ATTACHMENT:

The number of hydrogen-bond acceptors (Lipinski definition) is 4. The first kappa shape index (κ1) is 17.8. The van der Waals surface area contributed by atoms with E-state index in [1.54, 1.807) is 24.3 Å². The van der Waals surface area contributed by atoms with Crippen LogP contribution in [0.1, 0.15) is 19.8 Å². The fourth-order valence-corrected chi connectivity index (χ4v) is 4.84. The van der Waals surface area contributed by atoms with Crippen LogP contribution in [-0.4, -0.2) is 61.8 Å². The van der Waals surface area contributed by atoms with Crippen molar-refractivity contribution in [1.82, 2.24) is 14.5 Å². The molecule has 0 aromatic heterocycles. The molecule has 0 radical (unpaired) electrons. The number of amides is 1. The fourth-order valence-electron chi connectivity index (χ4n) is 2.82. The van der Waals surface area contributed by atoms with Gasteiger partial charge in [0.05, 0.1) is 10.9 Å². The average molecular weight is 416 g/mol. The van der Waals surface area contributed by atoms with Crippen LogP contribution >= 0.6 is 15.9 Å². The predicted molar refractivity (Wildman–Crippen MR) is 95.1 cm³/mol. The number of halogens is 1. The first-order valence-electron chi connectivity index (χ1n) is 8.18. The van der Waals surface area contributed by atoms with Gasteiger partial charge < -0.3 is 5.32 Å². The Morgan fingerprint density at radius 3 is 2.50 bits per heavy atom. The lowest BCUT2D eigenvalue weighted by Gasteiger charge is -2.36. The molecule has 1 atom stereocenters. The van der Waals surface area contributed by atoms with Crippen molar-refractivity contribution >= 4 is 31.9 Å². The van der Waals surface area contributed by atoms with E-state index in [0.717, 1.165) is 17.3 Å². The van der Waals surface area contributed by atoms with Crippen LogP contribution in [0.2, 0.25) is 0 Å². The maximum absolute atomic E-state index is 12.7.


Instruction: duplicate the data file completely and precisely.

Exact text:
The number of hydrogen-bond acceptors (Lipinski definition) is 4. The first kappa shape index (κ1) is 17.8. The van der Waals surface area contributed by atoms with E-state index in [1.54, 1.807) is 24.3 Å². The van der Waals surface area contributed by atoms with Crippen LogP contribution in [0.1, 0.15) is 19.8 Å². The fourth-order valence-corrected chi connectivity index (χ4v) is 4.84. The van der Waals surface area contributed by atoms with Crippen LogP contribution in [-0.4, -0.2) is 61.8 Å². The van der Waals surface area contributed by atoms with Crippen molar-refractivity contribution in [1.82, 2.24) is 14.5 Å². The molecule has 0 aromatic heterocycles. The molecule has 0 radical (unpaired) electrons. The number of amides is 1. The fourth-order valence-electron chi connectivity index (χ4n) is 2.82. The van der Waals surface area contributed by atoms with Gasteiger partial charge in [0.05, 0.1) is 10.9 Å². The average molecular weight is 416 g/mol. The van der Waals surface area contributed by atoms with Crippen LogP contribution >= 0.6 is 15.9 Å². The predicted molar refractivity (Wildman–Crippen MR) is 95.1 cm³/mol. The number of halogens is 1. The first-order valence-electron chi connectivity index (χ1n) is 8.18. The van der Waals surface area contributed by atoms with Gasteiger partial charge < -0.3 is 5.32 Å². The Morgan fingerprint density at radius 3 is 2.50 bits per heavy atom. The lowest BCUT2D eigenvalue weighted by Gasteiger charge is -2.36. The molecule has 1 atom stereocenters. The van der Waals surface area contributed by atoms with Crippen molar-refractivity contribution >= 4 is 31.9 Å². The van der Waals surface area contributed by atoms with E-state index in [0.717, 1.165) is 17.3 Å². The van der Waals surface area contributed by atoms with Crippen LogP contribution in [0.2, 0.25) is 0 Å². The maximum absolute atomic E-state index is 12.7.